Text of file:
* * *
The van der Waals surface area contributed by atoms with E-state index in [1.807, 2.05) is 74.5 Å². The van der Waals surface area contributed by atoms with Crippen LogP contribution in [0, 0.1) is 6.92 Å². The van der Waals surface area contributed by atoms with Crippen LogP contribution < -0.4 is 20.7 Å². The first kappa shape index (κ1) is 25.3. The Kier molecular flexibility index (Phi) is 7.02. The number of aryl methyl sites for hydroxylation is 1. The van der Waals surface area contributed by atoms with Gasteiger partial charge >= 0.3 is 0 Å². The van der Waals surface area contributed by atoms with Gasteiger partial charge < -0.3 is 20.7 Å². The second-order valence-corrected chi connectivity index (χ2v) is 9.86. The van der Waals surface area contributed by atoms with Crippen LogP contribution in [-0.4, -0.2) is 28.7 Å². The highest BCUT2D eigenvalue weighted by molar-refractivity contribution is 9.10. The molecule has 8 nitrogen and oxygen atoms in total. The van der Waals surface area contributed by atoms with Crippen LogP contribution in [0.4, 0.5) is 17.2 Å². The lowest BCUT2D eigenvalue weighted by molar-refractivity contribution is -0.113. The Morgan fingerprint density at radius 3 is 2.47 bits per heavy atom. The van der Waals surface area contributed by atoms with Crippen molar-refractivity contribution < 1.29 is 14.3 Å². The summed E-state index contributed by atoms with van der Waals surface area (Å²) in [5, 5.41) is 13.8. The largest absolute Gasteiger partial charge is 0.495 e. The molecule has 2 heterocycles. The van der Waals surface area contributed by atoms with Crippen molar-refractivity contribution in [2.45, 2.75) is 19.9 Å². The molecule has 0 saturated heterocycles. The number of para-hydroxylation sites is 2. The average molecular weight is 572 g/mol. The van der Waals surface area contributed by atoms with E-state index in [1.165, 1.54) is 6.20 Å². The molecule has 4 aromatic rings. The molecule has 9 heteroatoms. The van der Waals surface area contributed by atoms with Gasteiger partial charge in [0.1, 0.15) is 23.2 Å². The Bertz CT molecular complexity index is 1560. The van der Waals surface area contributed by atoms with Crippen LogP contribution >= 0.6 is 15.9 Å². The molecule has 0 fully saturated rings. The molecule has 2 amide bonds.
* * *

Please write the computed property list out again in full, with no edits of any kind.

The van der Waals surface area contributed by atoms with E-state index in [1.807, 2.05) is 74.5 Å². The van der Waals surface area contributed by atoms with Crippen LogP contribution in [0, 0.1) is 6.92 Å². The van der Waals surface area contributed by atoms with Crippen LogP contribution < -0.4 is 20.7 Å². The first kappa shape index (κ1) is 25.3. The Kier molecular flexibility index (Phi) is 7.02. The number of aryl methyl sites for hydroxylation is 1. The van der Waals surface area contributed by atoms with Gasteiger partial charge >= 0.3 is 0 Å². The van der Waals surface area contributed by atoms with Gasteiger partial charge < -0.3 is 20.7 Å². The second-order valence-corrected chi connectivity index (χ2v) is 9.86. The van der Waals surface area contributed by atoms with Crippen LogP contribution in [-0.4, -0.2) is 28.7 Å². The highest BCUT2D eigenvalue weighted by molar-refractivity contribution is 9.10. The molecule has 8 nitrogen and oxygen atoms in total. The van der Waals surface area contributed by atoms with Crippen LogP contribution in [0.4, 0.5) is 17.2 Å². The lowest BCUT2D eigenvalue weighted by molar-refractivity contribution is -0.113. The Morgan fingerprint density at radius 3 is 2.47 bits per heavy atom. The van der Waals surface area contributed by atoms with Crippen molar-refractivity contribution < 1.29 is 14.3 Å². The summed E-state index contributed by atoms with van der Waals surface area (Å²) in [5, 5.41) is 13.8. The largest absolute Gasteiger partial charge is 0.495 e. The molecule has 2 heterocycles. The van der Waals surface area contributed by atoms with Crippen molar-refractivity contribution in [2.45, 2.75) is 19.9 Å². The molecule has 0 saturated heterocycles. The number of para-hydroxylation sites is 2. The average molecular weight is 572 g/mol. The van der Waals surface area contributed by atoms with E-state index in [1.165, 1.54) is 6.20 Å². The molecule has 4 aromatic rings. The molecule has 9 heteroatoms. The van der Waals surface area contributed by atoms with Gasteiger partial charge in [0.1, 0.15) is 23.2 Å². The Bertz CT molecular complexity index is 1560. The van der Waals surface area contributed by atoms with Crippen LogP contribution >= 0.6 is 15.9 Å². The molecule has 0 fully saturated rings. The molecule has 2 amide bonds.